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Recently, there have been some very exciting advances in skin care science, particularly targeting hyperpigmentation. As a skin care professional, it is important for you to understand how hyperpigmentation occurs, what ingredients to avoid and what technology is available to successfully treat your clients.
How hyperpigmentation occurs
Also called pigment, melanin is a substance that gives skin and hair its natural color. Those with darker skin have higher amounts of melanin. By contrast, those with less pigment have fairer skin. Melanin pigments are formed as part of the process of metabolizing an amino acid called tyrosine. Tyrosine channels the production of melanin and other pigments by oxidation. In humans, melanogenesis is a darkening of the skin, or an increased production of melanin, also called hyperpigmentation. This is a common—usually harmless—condition, during which patches of skin become darker in color than the normal surrounding skin. This darkening occurs when an excess of melanin, the brown pigment that produces normal skin color, forms deposits in the skin.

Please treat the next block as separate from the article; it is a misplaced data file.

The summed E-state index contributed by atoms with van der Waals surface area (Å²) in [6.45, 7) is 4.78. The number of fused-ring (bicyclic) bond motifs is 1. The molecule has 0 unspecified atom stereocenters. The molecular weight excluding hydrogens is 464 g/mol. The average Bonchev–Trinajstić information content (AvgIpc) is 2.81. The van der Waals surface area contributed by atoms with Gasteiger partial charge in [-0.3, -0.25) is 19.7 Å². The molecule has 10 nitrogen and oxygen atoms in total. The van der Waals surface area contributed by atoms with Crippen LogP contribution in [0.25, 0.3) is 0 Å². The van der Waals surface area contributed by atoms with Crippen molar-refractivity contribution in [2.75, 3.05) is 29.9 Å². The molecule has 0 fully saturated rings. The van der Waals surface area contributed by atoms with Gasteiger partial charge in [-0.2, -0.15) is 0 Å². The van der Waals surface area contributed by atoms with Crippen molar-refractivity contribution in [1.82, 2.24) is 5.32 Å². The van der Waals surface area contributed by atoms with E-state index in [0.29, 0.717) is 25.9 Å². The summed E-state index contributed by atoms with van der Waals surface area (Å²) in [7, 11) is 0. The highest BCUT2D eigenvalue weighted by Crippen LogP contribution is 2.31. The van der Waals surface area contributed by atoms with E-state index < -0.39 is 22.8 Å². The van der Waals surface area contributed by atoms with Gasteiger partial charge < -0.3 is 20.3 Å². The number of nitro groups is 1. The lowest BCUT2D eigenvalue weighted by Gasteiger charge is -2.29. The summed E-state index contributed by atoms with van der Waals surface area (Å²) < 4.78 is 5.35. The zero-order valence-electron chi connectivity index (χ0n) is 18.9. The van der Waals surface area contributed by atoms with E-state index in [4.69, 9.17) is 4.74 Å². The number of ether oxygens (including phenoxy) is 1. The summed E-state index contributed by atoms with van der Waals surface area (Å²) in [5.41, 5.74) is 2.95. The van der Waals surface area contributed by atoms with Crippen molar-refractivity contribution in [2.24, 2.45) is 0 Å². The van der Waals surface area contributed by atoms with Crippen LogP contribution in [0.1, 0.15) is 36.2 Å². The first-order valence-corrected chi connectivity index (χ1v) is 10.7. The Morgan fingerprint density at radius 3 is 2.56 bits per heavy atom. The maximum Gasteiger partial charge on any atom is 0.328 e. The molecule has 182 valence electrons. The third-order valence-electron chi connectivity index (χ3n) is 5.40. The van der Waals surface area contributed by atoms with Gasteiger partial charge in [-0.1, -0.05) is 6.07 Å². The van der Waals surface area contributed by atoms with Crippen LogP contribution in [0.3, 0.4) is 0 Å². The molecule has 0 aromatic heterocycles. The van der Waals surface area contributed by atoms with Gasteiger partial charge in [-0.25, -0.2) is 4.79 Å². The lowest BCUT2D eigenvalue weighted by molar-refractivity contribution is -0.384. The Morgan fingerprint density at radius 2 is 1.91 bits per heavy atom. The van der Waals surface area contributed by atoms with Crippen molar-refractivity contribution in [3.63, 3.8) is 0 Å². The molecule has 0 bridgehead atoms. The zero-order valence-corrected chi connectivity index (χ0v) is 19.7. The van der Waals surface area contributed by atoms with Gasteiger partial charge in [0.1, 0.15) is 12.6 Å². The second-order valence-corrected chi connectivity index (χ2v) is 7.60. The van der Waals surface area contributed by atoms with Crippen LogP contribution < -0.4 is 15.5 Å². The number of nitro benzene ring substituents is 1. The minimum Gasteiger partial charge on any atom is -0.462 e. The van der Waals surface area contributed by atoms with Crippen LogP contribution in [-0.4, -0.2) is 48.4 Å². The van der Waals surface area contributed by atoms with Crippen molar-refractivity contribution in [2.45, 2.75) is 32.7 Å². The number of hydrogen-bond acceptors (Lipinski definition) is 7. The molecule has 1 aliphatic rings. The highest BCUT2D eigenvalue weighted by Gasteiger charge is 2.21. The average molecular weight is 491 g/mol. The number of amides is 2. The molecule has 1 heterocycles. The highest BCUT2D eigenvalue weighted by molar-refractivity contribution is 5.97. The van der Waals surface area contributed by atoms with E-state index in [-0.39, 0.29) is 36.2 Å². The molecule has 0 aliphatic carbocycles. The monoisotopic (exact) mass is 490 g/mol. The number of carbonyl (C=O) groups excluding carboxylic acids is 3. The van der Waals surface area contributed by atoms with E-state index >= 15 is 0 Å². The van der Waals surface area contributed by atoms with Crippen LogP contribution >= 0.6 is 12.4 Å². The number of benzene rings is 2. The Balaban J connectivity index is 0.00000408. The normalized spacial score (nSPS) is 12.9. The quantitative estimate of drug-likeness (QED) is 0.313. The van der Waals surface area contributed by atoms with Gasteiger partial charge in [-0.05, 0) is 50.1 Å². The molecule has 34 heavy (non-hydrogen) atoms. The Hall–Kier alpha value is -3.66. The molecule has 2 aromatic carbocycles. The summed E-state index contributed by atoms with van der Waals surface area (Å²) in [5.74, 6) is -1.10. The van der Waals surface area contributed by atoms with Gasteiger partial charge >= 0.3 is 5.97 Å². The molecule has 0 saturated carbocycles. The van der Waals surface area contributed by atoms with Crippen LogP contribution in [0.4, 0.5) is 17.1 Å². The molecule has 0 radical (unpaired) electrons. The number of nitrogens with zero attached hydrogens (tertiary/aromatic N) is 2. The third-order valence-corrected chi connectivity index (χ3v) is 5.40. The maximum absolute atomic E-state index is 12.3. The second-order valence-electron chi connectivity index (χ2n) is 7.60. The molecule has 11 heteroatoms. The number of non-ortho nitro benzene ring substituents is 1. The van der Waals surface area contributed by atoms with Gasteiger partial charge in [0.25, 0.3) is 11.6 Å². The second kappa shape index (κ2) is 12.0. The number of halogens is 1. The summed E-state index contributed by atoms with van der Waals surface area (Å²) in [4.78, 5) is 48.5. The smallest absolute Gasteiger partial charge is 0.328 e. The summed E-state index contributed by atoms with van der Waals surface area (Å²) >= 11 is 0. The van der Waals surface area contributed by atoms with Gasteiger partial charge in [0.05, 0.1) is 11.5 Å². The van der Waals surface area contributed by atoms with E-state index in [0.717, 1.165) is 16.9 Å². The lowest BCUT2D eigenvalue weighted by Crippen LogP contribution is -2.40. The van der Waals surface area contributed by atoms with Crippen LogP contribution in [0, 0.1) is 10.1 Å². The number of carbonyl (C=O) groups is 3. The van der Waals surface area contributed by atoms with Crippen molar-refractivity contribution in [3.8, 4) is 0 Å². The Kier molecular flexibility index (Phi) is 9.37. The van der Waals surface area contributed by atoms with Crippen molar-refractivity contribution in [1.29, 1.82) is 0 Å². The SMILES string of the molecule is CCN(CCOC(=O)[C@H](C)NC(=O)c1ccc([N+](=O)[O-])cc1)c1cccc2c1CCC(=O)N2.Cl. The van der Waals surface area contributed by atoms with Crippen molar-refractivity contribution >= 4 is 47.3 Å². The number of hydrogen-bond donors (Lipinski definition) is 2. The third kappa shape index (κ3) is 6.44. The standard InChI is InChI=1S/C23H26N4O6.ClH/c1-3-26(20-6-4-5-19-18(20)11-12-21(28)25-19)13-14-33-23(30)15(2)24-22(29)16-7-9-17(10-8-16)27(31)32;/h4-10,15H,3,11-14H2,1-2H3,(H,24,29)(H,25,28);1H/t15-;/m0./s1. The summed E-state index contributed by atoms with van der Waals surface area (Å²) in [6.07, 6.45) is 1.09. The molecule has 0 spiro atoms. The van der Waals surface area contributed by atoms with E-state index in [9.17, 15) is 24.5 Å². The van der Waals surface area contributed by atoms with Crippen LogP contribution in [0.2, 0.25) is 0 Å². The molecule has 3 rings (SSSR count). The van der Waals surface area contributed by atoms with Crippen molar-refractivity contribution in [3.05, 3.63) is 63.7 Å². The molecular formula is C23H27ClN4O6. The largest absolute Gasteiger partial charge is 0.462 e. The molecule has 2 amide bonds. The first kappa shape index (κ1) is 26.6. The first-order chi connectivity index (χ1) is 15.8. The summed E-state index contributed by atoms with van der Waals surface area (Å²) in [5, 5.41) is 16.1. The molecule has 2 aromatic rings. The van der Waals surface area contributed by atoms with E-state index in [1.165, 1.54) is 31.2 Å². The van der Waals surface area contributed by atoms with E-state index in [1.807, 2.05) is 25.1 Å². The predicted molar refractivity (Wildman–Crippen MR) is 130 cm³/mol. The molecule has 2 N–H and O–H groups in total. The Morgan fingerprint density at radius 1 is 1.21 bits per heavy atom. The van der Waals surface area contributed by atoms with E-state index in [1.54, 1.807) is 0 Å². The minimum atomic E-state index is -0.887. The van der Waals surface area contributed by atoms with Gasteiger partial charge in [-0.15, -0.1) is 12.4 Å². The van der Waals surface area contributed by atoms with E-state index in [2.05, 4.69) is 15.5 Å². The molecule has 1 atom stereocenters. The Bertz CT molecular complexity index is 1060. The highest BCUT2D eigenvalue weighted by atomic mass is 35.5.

Although most brightening products work through tyrosinase inhibition, it is possible to influence the process at multiple points. Hyperpigmentation occurs when UV rays from the sun attack the keratinocyte of the skin; the keratinocyte then signals the melanocyte, which initiates the production of melanin. Once the melanocyte receptors are attacked, it triggers tyrosinase, endothelium (ET-1) and alpha melanin, stimulating the alpha melanocyte-stimulating hormone (MSH) to produce melanin. Melanocytes containing melanosomes that carry the melanin pigment travel through their dendritic cells. Once they travel to the aforementioned keratinocyte, they are aggregated, deposited and produce the melanin pigment. This process is called melanogenesis, which creates hyperpigmention.
Ingredients for hyperpigmentation
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